Rolling Stone - 1/17/02, p.533 stars out of 5
- "...[They] show a flair for melodramatic modern rock....decidedly British, balancing fey shoegazer misery and sunny acoustic-guitar strumming..."
Entertainment Weekly - 12/20-27/02, p.126Ranked #3
on EW's list of 2002's "Albums of the Year" - "...The most beautifully intense of this year's nonstop parade of British guitar bands..."
Uncut - 11/01, p.1123.5 stars out of 5
- "...A stream of aching, acoustic-based songs of strife and suffering....It's that voice which ups the ante..."
Alternative Press - 2/02, p.808 out of 10
- "...Taking its cues from straightforward rock'n'roll...there's nothing fancy or flashy about Starsailor, but LOVE IS HERE definitely does the trick."
NME (Magazine) - 12/29/01, p.59Ranked #5
in NME's 50 "Albums Of the Year 2001"
Starsailor: James Walsh, James Stelfox, Ben Bryne, Barry Westhead.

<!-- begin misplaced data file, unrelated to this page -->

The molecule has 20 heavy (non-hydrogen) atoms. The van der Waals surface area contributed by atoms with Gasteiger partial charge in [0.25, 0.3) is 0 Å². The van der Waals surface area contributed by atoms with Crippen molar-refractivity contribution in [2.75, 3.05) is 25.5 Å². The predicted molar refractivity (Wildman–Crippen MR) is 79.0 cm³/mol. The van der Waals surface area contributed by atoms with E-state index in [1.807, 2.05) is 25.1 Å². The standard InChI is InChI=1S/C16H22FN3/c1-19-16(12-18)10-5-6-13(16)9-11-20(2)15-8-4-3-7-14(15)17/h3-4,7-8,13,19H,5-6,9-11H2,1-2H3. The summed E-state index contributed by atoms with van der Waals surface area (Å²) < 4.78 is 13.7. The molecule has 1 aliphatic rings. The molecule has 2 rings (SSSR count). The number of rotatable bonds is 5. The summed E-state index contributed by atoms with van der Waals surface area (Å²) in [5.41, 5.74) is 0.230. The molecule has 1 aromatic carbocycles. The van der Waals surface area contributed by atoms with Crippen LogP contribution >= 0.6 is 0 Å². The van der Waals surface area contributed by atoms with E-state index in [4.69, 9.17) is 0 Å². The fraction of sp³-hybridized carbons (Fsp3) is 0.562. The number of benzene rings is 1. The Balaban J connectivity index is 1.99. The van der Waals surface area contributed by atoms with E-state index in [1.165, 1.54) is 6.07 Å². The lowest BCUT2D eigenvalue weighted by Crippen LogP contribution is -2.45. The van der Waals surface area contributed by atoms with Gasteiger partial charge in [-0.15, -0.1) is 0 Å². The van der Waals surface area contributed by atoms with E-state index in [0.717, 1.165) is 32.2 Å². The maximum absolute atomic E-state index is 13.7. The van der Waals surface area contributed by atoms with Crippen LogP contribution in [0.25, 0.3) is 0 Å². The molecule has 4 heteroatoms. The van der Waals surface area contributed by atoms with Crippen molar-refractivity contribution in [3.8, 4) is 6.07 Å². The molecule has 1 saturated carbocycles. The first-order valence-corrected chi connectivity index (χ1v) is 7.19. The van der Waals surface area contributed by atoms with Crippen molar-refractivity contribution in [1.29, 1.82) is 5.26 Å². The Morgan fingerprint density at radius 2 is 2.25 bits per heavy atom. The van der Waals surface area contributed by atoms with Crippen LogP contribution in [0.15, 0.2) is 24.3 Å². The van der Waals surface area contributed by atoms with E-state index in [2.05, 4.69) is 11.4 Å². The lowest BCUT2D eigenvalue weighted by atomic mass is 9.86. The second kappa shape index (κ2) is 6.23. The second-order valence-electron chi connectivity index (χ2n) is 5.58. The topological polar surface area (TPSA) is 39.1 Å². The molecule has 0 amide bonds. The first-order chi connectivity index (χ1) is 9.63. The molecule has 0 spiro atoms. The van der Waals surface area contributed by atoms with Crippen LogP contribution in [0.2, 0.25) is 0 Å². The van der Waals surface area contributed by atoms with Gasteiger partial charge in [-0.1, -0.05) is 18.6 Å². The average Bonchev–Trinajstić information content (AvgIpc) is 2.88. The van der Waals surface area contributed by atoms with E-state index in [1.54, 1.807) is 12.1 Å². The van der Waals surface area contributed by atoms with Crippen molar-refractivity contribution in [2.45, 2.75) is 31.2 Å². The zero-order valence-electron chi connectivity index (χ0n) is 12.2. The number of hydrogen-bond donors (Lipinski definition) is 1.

Despite their enormous success in their native England and their inroads into the US market, Starsailor defies expectations at every turn. While the group takes its name from one of Tim Buckley's most experimental albums, there's nothing remotely Buckley-like or experimental about their sound. And though the quartet is often lumped in with Britpoppers, they share neither the laddish anthems and Beatles obsessions of Oasis nor the friendly pop sensibilities of Travis and Coldplay. Instead, Starsailor offers a moody brand of folk-rock that brings late-period Cat Stevens to mind more than any of the band's contemporaries. With a chiming, organic mix of electric and acoustic guitars and '70s-sounding keyboards, LOVE IS HERE takes the listener through an often angst-ridden series of emotional extremes while never becoming too sonically taxing.